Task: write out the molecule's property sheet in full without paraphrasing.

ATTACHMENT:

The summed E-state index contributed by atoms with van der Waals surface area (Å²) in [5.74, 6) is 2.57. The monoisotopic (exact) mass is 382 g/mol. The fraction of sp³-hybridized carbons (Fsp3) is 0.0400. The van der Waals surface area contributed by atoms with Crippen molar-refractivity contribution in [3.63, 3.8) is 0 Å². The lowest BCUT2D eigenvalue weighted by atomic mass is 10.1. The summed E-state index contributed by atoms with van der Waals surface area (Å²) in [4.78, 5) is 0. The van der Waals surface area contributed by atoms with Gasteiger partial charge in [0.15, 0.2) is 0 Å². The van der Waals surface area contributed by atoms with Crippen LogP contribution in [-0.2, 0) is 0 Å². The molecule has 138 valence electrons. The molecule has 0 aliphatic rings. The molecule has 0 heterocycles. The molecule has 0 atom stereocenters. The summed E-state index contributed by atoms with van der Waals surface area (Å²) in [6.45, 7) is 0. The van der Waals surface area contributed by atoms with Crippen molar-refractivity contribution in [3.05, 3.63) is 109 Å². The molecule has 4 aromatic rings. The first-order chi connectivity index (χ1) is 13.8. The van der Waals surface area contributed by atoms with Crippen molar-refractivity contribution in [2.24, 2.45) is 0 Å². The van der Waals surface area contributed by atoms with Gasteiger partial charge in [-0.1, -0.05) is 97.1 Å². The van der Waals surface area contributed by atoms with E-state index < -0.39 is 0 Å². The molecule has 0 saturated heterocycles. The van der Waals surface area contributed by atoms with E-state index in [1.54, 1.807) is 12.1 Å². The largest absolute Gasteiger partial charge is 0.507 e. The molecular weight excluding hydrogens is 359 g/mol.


The summed E-state index contributed by atoms with van der Waals surface area (Å²) in [5.74, 6) is 2.57. The monoisotopic (exact) mass is 382 g/mol. The fraction of sp³-hybridized carbons (Fsp3) is 0.0400. The van der Waals surface area contributed by atoms with Crippen molar-refractivity contribution in [3.63, 3.8) is 0 Å². The lowest BCUT2D eigenvalue weighted by atomic mass is 10.1. The summed E-state index contributed by atoms with van der Waals surface area (Å²) in [4.78, 5) is 0. The van der Waals surface area contributed by atoms with Gasteiger partial charge in [0.15, 0.2) is 0 Å². The van der Waals surface area contributed by atoms with Crippen LogP contribution in [-0.2, 0) is 0 Å². The molecule has 138 valence electrons. The molecule has 0 aliphatic rings. The molecule has 0 heterocycles. The molecule has 0 atom stereocenters. The summed E-state index contributed by atoms with van der Waals surface area (Å²) in [6.45, 7) is 0. The van der Waals surface area contributed by atoms with Crippen molar-refractivity contribution in [3.05, 3.63) is 109 Å². The molecule has 4 aromatic rings. The first-order chi connectivity index (χ1) is 13.8. The van der Waals surface area contributed by atoms with Crippen molar-refractivity contribution in [2.24, 2.45) is 0 Å². The van der Waals surface area contributed by atoms with Gasteiger partial charge in [-0.1, -0.05) is 97.1 Å². The van der Waals surface area contributed by atoms with E-state index < -0.39 is 0 Å². The molecule has 0 saturated heterocycles. The van der Waals surface area contributed by atoms with E-state index in [1.54, 1.807) is 12.1 Å². The largest absolute Gasteiger partial charge is 0.507 e. The molecular weight excluding hydrogens is 359 g/mol.